Pendant Jig


I see new jigs and gizmos all the time, but this one caught my eye as being rather unique and fun. Liked it so much I bought one and asked to carry them.

The jig is simple, two pieces that bolt together. One, the face plate for attaching the wood to with 4 countersunk holes for a #6 screw, and the back that screws into a morse taper or spindle mount with a 3/8-16 screw. The wood is fastened to the face plate with small wood screws or a high quality double sided tape. I would recommend a waste wood screwed to it and then the "money" wood glued onto the waste block. The back of the pendant jig has 8 offset holes on it to vary the amount of swing and widen the swath of cut. Additionally, the front plate has 24 index holes and can be rotated around itself. Use a good hard wood that will hold a crisp detail.

With your wood attached to the front and using the #1 back hole (unmarked but the center), bring up the live center for support and round out your blank. I would recommend using a shear scraper of shear cut to finish it off and sand smooth the little spindle blank you have just made at this point.

For this exercise we will make a "Scream" pendant. Unscrew the assembly and screw the back in at #4. Make sure the index marks of the faceplate and pendant back are both aligned at 0.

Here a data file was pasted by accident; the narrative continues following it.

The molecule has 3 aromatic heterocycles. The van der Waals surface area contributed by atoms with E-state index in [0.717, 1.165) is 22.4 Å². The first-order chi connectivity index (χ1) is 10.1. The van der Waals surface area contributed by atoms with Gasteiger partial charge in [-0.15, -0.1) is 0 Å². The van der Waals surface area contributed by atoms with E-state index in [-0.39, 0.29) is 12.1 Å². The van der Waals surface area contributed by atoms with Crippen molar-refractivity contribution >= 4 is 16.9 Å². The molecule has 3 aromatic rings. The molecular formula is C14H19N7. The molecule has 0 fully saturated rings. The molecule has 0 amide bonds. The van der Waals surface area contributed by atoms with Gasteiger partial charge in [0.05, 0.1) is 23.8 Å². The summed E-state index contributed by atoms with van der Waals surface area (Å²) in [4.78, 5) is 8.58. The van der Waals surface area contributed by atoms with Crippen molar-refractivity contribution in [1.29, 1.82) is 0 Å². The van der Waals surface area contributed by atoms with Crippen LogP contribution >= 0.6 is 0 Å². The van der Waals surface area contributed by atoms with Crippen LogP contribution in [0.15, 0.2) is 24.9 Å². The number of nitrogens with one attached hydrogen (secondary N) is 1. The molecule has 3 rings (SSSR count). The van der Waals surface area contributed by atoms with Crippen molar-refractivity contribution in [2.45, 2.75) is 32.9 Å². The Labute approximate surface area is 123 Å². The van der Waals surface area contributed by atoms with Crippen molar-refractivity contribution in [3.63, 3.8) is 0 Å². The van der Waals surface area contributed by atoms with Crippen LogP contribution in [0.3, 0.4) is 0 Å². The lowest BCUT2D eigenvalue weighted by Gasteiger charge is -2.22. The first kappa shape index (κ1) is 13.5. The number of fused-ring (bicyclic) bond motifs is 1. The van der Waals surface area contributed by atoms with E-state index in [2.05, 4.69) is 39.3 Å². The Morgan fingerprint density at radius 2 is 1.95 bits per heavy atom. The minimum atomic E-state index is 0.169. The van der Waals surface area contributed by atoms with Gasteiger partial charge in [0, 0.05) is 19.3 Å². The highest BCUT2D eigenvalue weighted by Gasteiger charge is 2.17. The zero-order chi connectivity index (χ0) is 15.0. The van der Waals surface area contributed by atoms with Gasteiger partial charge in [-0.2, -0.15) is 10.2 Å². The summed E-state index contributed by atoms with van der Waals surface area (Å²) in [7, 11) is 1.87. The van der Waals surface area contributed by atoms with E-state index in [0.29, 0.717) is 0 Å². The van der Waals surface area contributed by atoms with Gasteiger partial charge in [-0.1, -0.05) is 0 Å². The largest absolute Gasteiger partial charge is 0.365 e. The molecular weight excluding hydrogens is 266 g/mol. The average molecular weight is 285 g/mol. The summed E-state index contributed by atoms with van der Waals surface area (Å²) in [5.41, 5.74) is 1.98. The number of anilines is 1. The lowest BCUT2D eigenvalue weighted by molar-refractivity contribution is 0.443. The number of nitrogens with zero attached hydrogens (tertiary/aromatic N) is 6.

Remember that you will be turning a block off center. Keep the lathe RPMs low enough to make a clean cut. Even the largest most balanced lathe will vibrate during off center turning. ALWAYS KEEP YOUR HANDS IN FRONT OF THE TOOLREST. The wood is spinning eccentric and can damage tools or worse quite easily.

Mark with a pencil the center point. If the face is domed, you can't make a full circle. With a fine parting tool, plunge in to the left of the pencil mark the width of the "eye" of the face. Now , cutting with a tool will take some practice since the more the face is domed, the more unsupported the cut is and tool bounces. Try different tools at different angles to find out what works best for you. With the first eye cut, remove the allen screws that hold the faceplate to the jig and rotate the faceplate until 0 on the jig lines up with 6 on the face plate. Tighten the screws up and align the toolrest again. Cut eye # 2 the same way you did the first. The trick is to sneak up on cut until both eyes are the same size.

For the mouth, take out the allen screws and move the faceplate so that the index on the plate is between 12-18 and the pendant is on 0. This cut goes to the center of the "mouth". When you are satisfied with the size of the mouth, unscrew the assembly from the morse taper and remount at #1 (centered).

Use a thin parting tool and carefully and gracefully part down to the center. You can finish the back by putting in a small vacuum chuck and making light cuts. Additionally, you can drill a recess with a forstner bit for a magnet to keep the fridge organized.

For some entry videos on the usage, check out these on Ed Davidson's video page
 

Here is Bill Kloepping's Excel spreadsheet on designing a pendant (v4)  DOWNLOAD

 

 

        Buy the jig here!

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